Teenage rebellion is bad enough, but having to look at the same face as the guy
who was going to kill and possess you? Well, it might add a bit of fuel to that
fire.





Yet, while her meeting with the X-Men—even though X23 tells her they
are not X-Men—wasn’t the best she could have hoped for, it still made them real
people and not stories Cable would tell her to keep her spirits up. This was
her reference point to the X-Men. Now she knows that yes, there are a lot of
people who want to keep her safe and are willing to die for her. She might be
nine years old, but she understands that now. This will be even more important
in Second Coming, when quite a few people die for her. It also showed her that
there is another time, another place, where they could go where they don’t have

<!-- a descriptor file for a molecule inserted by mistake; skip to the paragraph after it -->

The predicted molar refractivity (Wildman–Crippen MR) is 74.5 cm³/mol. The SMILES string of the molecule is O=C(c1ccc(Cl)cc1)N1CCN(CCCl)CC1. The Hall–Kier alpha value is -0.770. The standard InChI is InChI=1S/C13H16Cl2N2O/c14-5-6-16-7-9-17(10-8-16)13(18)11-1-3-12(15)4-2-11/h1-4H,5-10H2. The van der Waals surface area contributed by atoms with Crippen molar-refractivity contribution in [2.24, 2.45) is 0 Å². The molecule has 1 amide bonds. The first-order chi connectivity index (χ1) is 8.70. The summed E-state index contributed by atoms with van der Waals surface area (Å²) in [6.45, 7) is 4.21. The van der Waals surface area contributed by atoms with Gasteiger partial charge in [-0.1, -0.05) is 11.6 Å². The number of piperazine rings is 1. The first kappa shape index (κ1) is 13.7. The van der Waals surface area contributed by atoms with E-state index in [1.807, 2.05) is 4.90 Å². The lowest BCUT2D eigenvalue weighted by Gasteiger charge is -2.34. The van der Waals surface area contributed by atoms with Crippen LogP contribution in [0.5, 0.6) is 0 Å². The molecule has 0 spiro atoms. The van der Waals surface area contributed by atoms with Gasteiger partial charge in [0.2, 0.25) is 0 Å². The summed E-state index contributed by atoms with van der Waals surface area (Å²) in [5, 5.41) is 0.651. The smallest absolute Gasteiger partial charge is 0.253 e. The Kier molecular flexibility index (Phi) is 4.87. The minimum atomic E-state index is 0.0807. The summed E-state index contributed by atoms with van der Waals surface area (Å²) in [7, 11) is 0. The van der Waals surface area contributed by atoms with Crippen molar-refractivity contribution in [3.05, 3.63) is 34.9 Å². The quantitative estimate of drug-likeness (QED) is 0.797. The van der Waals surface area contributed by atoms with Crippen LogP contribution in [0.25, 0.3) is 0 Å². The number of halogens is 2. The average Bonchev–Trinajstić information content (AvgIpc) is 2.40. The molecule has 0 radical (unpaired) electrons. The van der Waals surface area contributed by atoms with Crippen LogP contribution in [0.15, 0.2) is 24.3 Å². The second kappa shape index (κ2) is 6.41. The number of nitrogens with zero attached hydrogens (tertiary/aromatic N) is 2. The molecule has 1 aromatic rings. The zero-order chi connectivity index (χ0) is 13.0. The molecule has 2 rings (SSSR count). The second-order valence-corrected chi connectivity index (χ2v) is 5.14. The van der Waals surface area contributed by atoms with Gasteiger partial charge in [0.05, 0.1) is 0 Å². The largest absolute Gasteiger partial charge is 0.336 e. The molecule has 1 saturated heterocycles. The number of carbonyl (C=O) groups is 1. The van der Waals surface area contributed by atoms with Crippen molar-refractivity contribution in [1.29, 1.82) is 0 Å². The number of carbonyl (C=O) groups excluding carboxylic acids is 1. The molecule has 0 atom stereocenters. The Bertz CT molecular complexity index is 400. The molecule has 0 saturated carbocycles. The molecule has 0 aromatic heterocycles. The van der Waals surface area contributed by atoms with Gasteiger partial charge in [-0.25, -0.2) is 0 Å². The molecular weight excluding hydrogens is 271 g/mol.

to eat fried rats or boil their water to drink it. And it’s a place where she
could have friends (sure, she finds her first love in the next Cable arc, but
she’s still in hiding and can only talk to him) like Laura and Elixir, the two
youngest X-Force members whom, along with James, she calls out for right before
pushing away from Cable mid time-jump (that was unwise). The meeting with
X-Force created a fantasy world for her of what the present day would be like,
another important aspect that comes up in Second Coming.





And then there’s the ending. Cable and Hope become separated in time,
and the X-Force are left having to complete the mission that Cyclops literally
ripped them from. In the beginning of the crossover, when they arrive in the
future, X23 marks a big X on a scrap piece of metal, marking where they landed.